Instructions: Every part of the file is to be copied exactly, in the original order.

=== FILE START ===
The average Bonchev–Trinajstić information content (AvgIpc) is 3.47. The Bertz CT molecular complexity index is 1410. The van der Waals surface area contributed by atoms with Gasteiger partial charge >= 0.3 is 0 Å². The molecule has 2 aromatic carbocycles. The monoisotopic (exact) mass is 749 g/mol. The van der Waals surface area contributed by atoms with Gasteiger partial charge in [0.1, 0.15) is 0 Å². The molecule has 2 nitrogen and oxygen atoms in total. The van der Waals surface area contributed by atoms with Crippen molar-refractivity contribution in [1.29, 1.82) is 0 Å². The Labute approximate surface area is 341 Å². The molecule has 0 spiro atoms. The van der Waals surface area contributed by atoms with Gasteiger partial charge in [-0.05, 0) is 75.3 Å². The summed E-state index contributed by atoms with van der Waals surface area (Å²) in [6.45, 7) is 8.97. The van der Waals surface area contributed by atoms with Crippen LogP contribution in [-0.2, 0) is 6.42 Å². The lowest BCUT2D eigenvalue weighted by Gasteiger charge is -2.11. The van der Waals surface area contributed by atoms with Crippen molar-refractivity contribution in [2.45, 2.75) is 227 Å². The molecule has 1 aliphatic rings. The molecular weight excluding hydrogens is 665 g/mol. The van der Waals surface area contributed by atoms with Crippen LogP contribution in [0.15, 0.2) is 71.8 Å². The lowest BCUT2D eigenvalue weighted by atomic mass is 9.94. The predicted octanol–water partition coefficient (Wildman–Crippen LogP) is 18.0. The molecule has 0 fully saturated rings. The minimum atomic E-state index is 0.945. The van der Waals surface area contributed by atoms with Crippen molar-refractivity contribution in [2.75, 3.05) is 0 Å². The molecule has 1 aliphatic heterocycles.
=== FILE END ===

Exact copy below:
The average Bonchev–Trinajstić information content (AvgIpc) is 3.47. The Bertz CT molecular complexity index is 1410. The van der Waals surface area contributed by atoms with Gasteiger partial charge >= 0.3 is 0 Å². The molecule has 2 aromatic carbocycles. The monoisotopic (exact) mass is 749 g/mol. The van der Waals surface area contributed by atoms with Gasteiger partial charge in [0.1, 0.15) is 0 Å². The molecule has 2 nitrogen and oxygen atoms in total. The van der Waals surface area contributed by atoms with Crippen molar-refractivity contribution in [1.29, 1.82) is 0 Å². The Labute approximate surface area is 341 Å². The molecule has 0 spiro atoms. The van der Waals surface area contributed by atoms with Gasteiger partial charge in [-0.05, 0) is 75.3 Å². The summed E-state index contributed by atoms with van der Waals surface area (Å²) in [6.45, 7) is 8.97. The van der Waals surface area contributed by atoms with Crippen LogP contribution in [-0.2, 0) is 6.42 Å². The lowest BCUT2D eigenvalue weighted by Gasteiger charge is -2.11. The van der Waals surface area contributed by atoms with Crippen molar-refractivity contribution in [2.45, 2.75) is 227 Å². The molecule has 1 aliphatic rings. The molecular weight excluding hydrogens is 665 g/mol. The van der Waals surface area contributed by atoms with Crippen LogP contribution in [0.15, 0.2) is 71.8 Å². The lowest BCUT2D eigenvalue weighted by atomic mass is 9.94. The predicted octanol–water partition coefficient (Wildman–Crippen LogP) is 18.0. The molecule has 0 fully saturated rings. The minimum atomic E-state index is 0.945. The van der Waals surface area contributed by atoms with Crippen molar-refractivity contribution in [2.75, 3.05) is 0 Å². The molecule has 1 aliphatic heterocycles.